Sixth Circuit: Cleveland v. Wall Street filed with 'frustrated regulatory intent'
CINCINNATI (Legal Newsline) - A lower court was wrong to dismiss Chase Bank's challenge of litigation filed against it by the city of Cleveland over subprime mortgages, the U.S. Court of Appeals for the Sixth Circuit has ruled.
However, since the U.S. Supreme Court has refused an appeal in Cleveland's first lawsuit against Chase and the bank was dropped as a defendant in the second lawsuit in July, the ruling is essentially moot, wrote Judge Karen Nelson Moore.
Cleveland sued 21 financial institutions in 2008, alleging they created a public nuisance by securitizing subprime mortgages. The financial collapse hit Cleveland especially hard, and the city recently used funds from a national settlement to knock down vacant and dilapidated homes, the Huffington Post reported.
The lawsuit was filed by the city through attorney Joshua Cohen of Cohen Rosenthal & Kramer. It was the subject of a 2010 documentary titled "Cleveland vs. Wall Street."
"Cleveland's decision to address the issue of subprime-mortgage securitization through litigation arguably reflects an otherwise frustrated regulatory intent, as the city likely could not regulate such activity directly," Moore wrote.
"Ohio law appears to prevent Cleveland from regulating subprime mortgages in the traditional manner (i.e. by municipal ordinance), as it vests the state with sole authority to 'regulate the business of originating, granting, servicing, and collecting loans and other forms of credit in the state and the manner in which any such business is conducted.'"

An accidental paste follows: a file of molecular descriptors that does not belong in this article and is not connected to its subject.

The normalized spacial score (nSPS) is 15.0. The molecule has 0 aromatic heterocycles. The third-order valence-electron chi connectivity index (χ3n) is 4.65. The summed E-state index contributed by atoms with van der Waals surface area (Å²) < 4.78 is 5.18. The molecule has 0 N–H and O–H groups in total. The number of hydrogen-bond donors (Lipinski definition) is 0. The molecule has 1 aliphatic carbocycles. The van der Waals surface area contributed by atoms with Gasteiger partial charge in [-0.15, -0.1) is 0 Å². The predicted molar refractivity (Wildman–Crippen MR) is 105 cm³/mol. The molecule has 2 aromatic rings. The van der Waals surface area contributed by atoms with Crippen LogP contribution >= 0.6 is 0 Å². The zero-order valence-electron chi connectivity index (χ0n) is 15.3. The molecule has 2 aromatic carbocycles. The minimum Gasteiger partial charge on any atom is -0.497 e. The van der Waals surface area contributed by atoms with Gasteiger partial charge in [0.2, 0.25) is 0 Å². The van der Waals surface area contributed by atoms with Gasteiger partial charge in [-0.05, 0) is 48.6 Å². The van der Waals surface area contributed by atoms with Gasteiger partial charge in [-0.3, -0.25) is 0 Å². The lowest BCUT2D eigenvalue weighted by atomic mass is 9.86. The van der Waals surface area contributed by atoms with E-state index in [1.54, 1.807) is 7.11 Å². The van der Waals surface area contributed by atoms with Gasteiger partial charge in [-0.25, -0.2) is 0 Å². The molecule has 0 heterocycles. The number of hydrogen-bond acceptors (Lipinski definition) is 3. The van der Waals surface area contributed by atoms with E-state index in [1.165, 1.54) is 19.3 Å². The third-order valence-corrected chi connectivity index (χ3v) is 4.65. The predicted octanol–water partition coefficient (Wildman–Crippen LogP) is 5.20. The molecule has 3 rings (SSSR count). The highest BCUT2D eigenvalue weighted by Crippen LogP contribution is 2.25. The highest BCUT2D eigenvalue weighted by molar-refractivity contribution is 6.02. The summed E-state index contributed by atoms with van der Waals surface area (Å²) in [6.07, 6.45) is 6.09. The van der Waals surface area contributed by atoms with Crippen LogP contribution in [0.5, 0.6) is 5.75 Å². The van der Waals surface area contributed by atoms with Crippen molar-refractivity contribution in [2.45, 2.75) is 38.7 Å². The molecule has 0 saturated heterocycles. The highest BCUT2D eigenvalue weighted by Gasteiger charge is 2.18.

Cleveland's first lawsuit was filed in January 2008 and made the public nuisance allegation. It said the defendants' actions contributed to decreased property values, a smaller tax base and an increase in criminal activity. The city sought to recover costs associated with foreclosed properties and decreased tax revenues.
Chase filed a challenge to the case a month later, claiming the action was preempted by the National Bank Act. The company requested an injunction against the lawsuit.
Cleveland filed a second lawsuit in August 2008, this one against JPMorgan Chase Bank. Its motion to amend its first lawsuit to add it as a defendant had been rejected.
Eventually, a district court granted the defendants' motion to dismiss the first lawsuit on the grounds that the suit was preempted by state law, was barred by the economic-loss doctrine and that the complaint failed to demonstrate that the defendants' actions unreasonably interfered with a public right or were the cause of the alleged harm.
In 2011, the U.S. Supreme Court voted not to hear the city's appeal of the decision.
The second lawsuit continues in Cuyahoga County's appeals court. The city is appealing a ruling that dismissed Cleveland's public nuisance and Ohio Corrupt Activities Act claims.
In July, Cleveland withdrew its claims against JPMorgan Chase.
Though ultimately moot, the court ruled Chase's lawsuit against the city falls within the line of cases recognizing federal jurisdiction over preemption-based challenges to state laws brought against state officials, even though its suit challenges a lawsuit filed by the city instead of direct regulation.
From Legal Newsline: Reach John O'Brien at firstname.lastname@example.org.
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